Church Point Oysters grow in the South Puget Sound on the north side of Hammersley Inlet roughly mid-way between Oakland Bay and the confluence of Pickering Passage and Totten Inlet. The oyster spat starts in mesh bags staked to the beach and when they get big enough the grower dumps them onto the gravelly beach where strong tidal currents tumble them to develop their shells. The nutrient rich waters promote development of the oyster's meat.
The oysters are medium small, oval with deep, dramatically fluted, greenish brown cups with purple highlights. The caps are darker than the cups and some have a dark purple stripe down the middle. The meat to shell ratio is above average with the meat filling between 85% and 90% of the cup and the liquor filling the rest. The meat is light to medium beige with purple to black gills. The meat has a firm, plump texture with a little crunch. The texture is not stringy or fibrous and has no gristle or membrane qualities. The oyster smells like a tidal pool with seaweed and a trace of anchovy. The liquor is seaweedy and brothy with moderate salinity. The meat starts salty and the first bite releases melon, cucumber, vegetable, and a trace of toast and bacon. Salinity is medium low and as the oyster settles in it gets a little sweet and buttery, hinting of Brie and suggesting a Brie salad with some seaweed, celery and a hint of anchovy and bacon.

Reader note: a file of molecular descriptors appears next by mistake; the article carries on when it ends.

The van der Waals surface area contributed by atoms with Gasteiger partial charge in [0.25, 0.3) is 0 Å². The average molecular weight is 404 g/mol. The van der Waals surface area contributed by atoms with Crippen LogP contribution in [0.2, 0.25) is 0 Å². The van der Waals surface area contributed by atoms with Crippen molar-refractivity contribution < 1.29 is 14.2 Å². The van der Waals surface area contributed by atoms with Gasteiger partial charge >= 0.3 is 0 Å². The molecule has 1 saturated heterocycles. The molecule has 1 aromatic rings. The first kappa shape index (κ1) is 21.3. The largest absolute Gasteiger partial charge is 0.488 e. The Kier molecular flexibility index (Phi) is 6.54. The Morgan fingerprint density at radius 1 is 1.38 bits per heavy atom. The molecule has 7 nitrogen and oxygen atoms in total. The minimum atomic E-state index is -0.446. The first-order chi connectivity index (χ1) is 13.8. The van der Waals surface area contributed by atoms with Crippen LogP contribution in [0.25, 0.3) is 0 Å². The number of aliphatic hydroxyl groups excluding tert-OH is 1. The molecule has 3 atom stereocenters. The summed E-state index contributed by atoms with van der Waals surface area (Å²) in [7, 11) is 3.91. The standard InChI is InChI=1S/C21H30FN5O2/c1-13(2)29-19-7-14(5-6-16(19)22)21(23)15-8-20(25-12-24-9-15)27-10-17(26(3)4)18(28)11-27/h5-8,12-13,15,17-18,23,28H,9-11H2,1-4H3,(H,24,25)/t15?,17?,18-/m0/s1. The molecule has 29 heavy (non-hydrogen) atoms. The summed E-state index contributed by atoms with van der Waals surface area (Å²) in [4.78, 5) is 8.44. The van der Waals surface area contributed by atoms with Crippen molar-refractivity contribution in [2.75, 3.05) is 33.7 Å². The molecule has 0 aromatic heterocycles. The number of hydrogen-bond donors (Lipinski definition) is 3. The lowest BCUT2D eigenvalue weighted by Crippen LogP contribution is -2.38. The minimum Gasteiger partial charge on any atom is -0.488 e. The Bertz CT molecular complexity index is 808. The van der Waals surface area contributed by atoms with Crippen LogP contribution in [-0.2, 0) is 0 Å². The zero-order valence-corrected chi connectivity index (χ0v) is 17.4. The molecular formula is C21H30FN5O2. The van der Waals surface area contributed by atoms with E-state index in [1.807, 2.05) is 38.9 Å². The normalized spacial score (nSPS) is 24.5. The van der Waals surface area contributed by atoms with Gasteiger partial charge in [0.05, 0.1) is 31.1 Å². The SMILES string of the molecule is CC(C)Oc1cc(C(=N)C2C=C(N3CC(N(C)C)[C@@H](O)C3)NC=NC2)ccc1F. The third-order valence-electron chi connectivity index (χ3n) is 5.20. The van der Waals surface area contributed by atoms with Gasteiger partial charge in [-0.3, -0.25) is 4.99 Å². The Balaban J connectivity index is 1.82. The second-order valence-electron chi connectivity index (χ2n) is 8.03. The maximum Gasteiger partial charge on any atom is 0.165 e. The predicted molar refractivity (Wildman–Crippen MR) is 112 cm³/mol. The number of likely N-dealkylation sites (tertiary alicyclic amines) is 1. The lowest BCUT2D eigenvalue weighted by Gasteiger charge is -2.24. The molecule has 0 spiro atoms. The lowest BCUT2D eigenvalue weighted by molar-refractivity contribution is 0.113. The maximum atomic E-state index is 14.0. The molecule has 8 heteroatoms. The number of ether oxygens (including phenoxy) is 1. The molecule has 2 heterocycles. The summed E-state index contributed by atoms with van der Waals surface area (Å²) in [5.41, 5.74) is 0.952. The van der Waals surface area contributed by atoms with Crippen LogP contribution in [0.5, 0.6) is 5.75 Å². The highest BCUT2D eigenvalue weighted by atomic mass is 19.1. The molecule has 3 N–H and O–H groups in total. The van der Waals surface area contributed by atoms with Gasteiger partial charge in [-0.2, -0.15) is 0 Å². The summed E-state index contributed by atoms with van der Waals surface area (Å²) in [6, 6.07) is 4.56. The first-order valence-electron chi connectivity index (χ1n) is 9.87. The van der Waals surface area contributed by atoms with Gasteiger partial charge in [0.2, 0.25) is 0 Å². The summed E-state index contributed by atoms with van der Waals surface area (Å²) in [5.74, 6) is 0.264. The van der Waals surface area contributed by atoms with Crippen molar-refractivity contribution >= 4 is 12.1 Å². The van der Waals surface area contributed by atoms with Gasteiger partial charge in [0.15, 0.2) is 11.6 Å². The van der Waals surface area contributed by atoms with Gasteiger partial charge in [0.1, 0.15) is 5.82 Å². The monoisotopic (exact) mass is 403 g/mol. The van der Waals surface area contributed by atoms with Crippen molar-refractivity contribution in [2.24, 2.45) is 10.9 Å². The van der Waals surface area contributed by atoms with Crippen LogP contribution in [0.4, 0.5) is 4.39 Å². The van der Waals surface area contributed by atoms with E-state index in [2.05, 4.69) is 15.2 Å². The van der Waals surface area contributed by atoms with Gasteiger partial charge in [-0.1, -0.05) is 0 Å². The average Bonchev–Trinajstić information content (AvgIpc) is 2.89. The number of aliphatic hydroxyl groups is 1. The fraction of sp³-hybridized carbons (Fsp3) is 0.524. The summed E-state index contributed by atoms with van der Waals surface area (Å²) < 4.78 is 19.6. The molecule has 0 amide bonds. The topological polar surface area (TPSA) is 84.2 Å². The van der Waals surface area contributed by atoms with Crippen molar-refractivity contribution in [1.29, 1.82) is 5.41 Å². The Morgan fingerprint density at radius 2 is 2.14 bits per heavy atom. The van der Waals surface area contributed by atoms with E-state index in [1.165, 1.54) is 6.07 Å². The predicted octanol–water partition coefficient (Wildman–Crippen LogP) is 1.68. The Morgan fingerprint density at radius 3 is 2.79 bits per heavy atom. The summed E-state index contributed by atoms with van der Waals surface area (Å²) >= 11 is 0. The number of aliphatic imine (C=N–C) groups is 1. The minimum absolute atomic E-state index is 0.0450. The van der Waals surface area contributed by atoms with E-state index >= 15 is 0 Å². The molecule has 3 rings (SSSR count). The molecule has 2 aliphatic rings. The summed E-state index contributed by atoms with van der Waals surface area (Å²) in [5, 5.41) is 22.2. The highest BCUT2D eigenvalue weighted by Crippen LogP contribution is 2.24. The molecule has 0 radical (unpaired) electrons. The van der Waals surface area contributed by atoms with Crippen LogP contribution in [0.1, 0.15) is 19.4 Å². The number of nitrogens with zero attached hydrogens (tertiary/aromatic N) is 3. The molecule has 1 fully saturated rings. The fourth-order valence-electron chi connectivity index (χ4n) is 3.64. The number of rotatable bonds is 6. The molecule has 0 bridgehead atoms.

I am drinking Shimuzu-no-mai Pure Dawn Junmai Ginjo Sake (15.5% alcohol by volume). It starts mildly sweet and lightly acidic with pear, floral and fruit notes and finishes slightly drier than the start. The Sake flavors and fruit hit the Oyster's saltiness and complete the picture of a salad adding fruit and mild acid notes and toning down the salt. The Sake accents the oyster's vegetable, cucumber, seaweed and celery notes. The Sake and the Oyster fit together like a hand in a glove. I give the pairing 83. Church Point Oysters' texture and flavor make this a go to oyster - I rate it 93.